Cincinnati school board demands the soccer club pay taxes in exchange for land
Photo courtesy of Mike Moroski | West End community members attended a meeting held by the Board of Education at Robert A. Taft Information Technology High School regarding the potential land swap with FC Cincinnati.
The wild match between FC Cincinnati and the CPS School Board has officially gone into overtime, but the winner isn’t clear.
FCC made a statement on Friday night interpreted by many as an official declaration of its intention to build somewhere other than the West End.
“FC Cincinnati regrets that it will be unable to construct a stadium in the West End community and have moved our focus to Oakley and Newport,” the statement said. “While we are disappointed we will not be neighbors with our new friends in the West End, we are committed to remaining partners working to improve the quality of life in the neighborhood.”
The statement appeared to end a week of negotiations between the board and the club regarding the potential construction.
Here’s the situation: In order to become an official Major League Soccer (MLS) franchise, FCC needs to have a soccer-specific stadium. It considered spots in West End, Oakley and Newport but expressed a particular interest in the West End neighborhood, according to the Enquirer.
To make that happen, FCC and CPS needed to negotiate a land-swap deal. The proposal was that FCC would tear down CPS’ Stargel Stadium, build its new stadium in its place and then construct CPS another stadium in a different part of the neighborhood.
On March 14, FCC came to CPS with a proposal offering $750,000 a year for the next 10 years along with a demand for a decision by 5 p.m. that day. CPS held emergency executive sessions and issued a response that the amount was half of what it needed. A few days later, FCC released its statement expressing that it would not begin construction in the neighborhood.
The board has until Wednesday, March 21, to vote on an official resolution.
Xavier graduate and board member Mike Moroski offered insight into the board’s thinking and decision-making processes throughout the negotiations.
“The state of Ohio funds our schools unconstitutionally through property tax. In Ohio things happen to us. It just so happened that now a big key component piece of land that these developers need is ours, which is the only reason we’re at the table,” Moroski said. “I’ve always wanted to be at the table. I’d much rather be at the table than throwing rocks at the window.”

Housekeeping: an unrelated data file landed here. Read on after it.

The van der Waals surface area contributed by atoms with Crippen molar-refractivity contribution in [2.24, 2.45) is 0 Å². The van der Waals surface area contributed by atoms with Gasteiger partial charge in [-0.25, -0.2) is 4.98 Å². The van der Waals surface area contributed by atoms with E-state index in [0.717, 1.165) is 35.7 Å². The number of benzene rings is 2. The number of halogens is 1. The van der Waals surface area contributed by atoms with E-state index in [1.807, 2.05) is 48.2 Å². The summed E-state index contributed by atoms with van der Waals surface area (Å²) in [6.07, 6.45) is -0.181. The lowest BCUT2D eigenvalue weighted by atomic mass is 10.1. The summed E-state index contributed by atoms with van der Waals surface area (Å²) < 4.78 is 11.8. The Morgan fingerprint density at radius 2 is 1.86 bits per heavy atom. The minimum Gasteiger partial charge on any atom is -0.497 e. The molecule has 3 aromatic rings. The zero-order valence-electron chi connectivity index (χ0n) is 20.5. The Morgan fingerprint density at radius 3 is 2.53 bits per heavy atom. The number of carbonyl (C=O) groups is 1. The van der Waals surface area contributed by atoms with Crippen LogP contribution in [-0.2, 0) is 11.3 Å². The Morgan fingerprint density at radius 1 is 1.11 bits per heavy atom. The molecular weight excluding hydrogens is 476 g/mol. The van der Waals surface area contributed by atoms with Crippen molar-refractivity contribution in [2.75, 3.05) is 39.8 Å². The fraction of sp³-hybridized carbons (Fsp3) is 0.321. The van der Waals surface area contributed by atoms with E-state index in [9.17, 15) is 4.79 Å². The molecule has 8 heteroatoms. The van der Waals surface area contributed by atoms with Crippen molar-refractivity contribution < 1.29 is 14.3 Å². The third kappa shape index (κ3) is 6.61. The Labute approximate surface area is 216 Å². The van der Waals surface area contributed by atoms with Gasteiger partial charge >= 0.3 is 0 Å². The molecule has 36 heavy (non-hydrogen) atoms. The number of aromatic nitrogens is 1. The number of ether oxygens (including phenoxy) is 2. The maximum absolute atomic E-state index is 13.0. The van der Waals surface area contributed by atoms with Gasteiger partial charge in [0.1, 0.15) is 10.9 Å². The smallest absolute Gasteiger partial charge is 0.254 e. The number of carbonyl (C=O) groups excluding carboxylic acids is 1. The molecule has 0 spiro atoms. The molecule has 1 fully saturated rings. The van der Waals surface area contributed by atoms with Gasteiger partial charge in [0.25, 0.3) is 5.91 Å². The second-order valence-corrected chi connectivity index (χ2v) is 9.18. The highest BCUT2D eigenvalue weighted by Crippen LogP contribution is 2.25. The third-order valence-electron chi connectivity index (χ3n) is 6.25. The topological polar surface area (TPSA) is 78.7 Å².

According to Moroski, in order to spur development, the Port Authority would allow FCC to avoid paying taxes for one year.
“So, the plan was, on their end, it appears, to pay no taxes and come to us and say here’s 70 grand. That’s happened three times now. This fourth time is where we’re going to see really what happens.”
The Board of Education kept its voting public and held public meetings at Robert A. Taft Information Technology High School to ensure the community’s voice was heard.
The school board’s decision has been a controversial one, according to Moroski, who said that CPS’ “most recent letter demanding $2 million per the 1999 agreement…has been praised by attorneys, politicians, West End residents, leaders in the African-American community and the organized labor community, etc.”
“This is not a normal thing that you have a governing body that is a public school board of all things, holding billionaires feet to the fire on behalf of a historically poor black neighborhood … This is a neighborhood that has been lied to every step of the way, their entire existence, by developers,” Moroski said, “with a lot of history of being taken advantage of.”
Moroski said those who criticized the board’s response included developers and fans.
“I respect that, I get it,” Moroski said. “It’s not their job to get all the nuances of public financing and development and community benefits agreements.”
Moroski says he is proud of standing with the West End.
“FC Cincinnati may tell us to go packing after this final offer we’ve given them, which would be fine, or they could acquiesce to our ask, in which case it would set a new precedent nationally on how public school boards interact with developers. It would be neat if developers listened to people elected to oversee the education of kids and steward the public dollar.”
FCC’s statement Friday night emphasized the potential effects the deal could have had on the West End neighborhood.
“This was a once in a lifetime development opportunity for a neighborhood that wants and needs new investment, and the jobs and business opportunities that would have come with it,” the statement said.
In Moroski’s own words, “If they don’t take it, we’ll be known as two things: the public school board with guts, the only public school board in recent memory that has stood up to wealthy developers and billionaires on behalf of kids, and we’ll be known simultaneously as a bunch of losers who ruined the city.”
By: Brittany Wells ~Staff Writer~